A few weeks ago I wrote that I was not too thrilled with the “threshold concept” theory underpinning the new ACRL information literacy framework. And though I hinted at the six threshold concepts put forth by the ACRL, I chose not to criticize them directly. Why? Well, it’s because the six concepts themselves seem like good things for students to learn. Just to recap, the six concepts identified by the ACRL framework are:
- Scholarship is a Conversation
- Research as Inquiry
- Authority is Contextual and Constructed
- Format as a Process
- Searching as Exploration
- Information has Value
Taken at face value, these seem like six important insights; six things we presume information literate persons should be familiar with. Granted, I’m not buying into the threshold concept business, but they seem like they could be what we used to call foundational or core concepts.* That is to say, they’re really important. Maybe even the most important things to understand when becoming information literate (though there are probably others too). And they are the core of the ACRL’s new approach to information literacy. These six concepts–quite independent from the notion of threshold concepts–are going to play a huge role in library instruction, assessment, and so on. Really, in another five years or so we’ll all have these memorized and hearing people say “format as a process” at LOEX will be no big deal (except to the grammar police).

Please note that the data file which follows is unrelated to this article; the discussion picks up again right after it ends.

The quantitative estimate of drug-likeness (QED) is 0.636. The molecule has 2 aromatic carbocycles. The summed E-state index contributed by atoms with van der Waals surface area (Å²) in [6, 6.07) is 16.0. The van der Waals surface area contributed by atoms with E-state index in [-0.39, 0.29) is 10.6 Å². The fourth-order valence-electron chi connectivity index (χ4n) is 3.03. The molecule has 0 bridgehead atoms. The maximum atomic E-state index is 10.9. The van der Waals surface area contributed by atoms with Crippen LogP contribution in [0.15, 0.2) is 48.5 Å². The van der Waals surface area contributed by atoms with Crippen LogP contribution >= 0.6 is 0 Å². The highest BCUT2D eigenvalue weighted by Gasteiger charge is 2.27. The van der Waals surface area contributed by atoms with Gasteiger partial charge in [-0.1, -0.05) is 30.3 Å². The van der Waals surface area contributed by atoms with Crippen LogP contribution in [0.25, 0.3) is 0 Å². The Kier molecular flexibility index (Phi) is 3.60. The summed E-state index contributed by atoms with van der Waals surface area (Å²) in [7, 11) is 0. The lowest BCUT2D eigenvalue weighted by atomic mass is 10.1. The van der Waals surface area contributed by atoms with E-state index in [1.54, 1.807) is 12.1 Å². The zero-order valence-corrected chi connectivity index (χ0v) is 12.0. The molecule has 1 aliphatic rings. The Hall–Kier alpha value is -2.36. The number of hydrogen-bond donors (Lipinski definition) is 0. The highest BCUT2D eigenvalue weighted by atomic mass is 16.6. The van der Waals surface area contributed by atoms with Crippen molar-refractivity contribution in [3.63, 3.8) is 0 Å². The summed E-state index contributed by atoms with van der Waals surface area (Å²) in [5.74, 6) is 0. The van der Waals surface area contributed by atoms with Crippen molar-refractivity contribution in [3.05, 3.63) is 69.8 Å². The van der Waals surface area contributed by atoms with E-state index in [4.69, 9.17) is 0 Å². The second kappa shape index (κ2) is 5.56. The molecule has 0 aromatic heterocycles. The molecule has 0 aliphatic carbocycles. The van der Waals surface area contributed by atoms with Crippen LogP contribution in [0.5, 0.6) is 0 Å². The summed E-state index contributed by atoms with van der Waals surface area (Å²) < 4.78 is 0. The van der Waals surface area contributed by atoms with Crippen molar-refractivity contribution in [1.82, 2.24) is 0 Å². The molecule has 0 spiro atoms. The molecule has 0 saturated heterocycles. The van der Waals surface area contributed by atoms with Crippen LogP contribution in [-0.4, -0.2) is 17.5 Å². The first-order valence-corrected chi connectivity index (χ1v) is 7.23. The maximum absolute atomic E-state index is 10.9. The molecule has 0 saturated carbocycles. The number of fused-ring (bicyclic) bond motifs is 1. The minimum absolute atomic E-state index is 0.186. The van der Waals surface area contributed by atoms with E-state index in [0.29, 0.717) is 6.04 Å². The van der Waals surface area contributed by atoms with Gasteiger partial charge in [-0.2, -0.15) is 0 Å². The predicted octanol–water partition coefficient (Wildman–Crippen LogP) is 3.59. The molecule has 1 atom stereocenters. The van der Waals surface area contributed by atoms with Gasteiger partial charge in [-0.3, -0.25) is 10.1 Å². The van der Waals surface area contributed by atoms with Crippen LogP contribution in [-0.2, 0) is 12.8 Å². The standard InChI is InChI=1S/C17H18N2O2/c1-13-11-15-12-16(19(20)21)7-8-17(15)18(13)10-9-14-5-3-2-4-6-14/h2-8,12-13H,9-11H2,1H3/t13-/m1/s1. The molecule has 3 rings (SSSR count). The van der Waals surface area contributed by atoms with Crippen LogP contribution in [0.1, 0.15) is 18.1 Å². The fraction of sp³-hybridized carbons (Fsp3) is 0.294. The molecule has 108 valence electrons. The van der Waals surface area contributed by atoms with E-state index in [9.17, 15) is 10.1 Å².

Perhaps the thing that most interests me is that these concepts have gone almost entirely unchallenged. Other than some slight snark on Twitter, I haven’t seen anyone really dig into these core concepts with a critical eye. Basically, I’m reading about a lot of excitement and the occasional “I’ve been teaching this concept for years, thank god the ACRL finally recognizes it” going on. But who’s calling shenanigans? (If, indeed, there are shenanigans to be called.) [EDIT: I just finished writing this when I saw that Jacob Berg called shenanigans on the ethical dimensions of the “Information has Value” TC. Go check out his post. It’s a good read.]
Well, shoot, I guess I’ll just have to call them.
Starting with this post, I’ll take a look at each core concept in turn and figure out what to make of it. Again, I do think these are important concepts, but I just don’t like to see important ideas go untested. So, I’m going to play devil’s advocate and poke at the framework in the hopes that I can make sense of it. Don’t think I’m going to be entirely negative here: there are a few threshold concepts I really like. And the ACRL task force should be commended for thinking outside of the box. I just want to poke around in the hopes that any weaknesses in the concepts are addressed prior to formal adoption of the framework. So, that’s what I’ll do. But first, an explanation of how the framework is set up.
Anatomy of a frame
Each of the six “frames” in the new framework follows the same structure:
- A summary overview of the threshold concept
- A bulleted list of “knowledge practices”
- Related “metaliteracy learning objectives”
- Possible assignments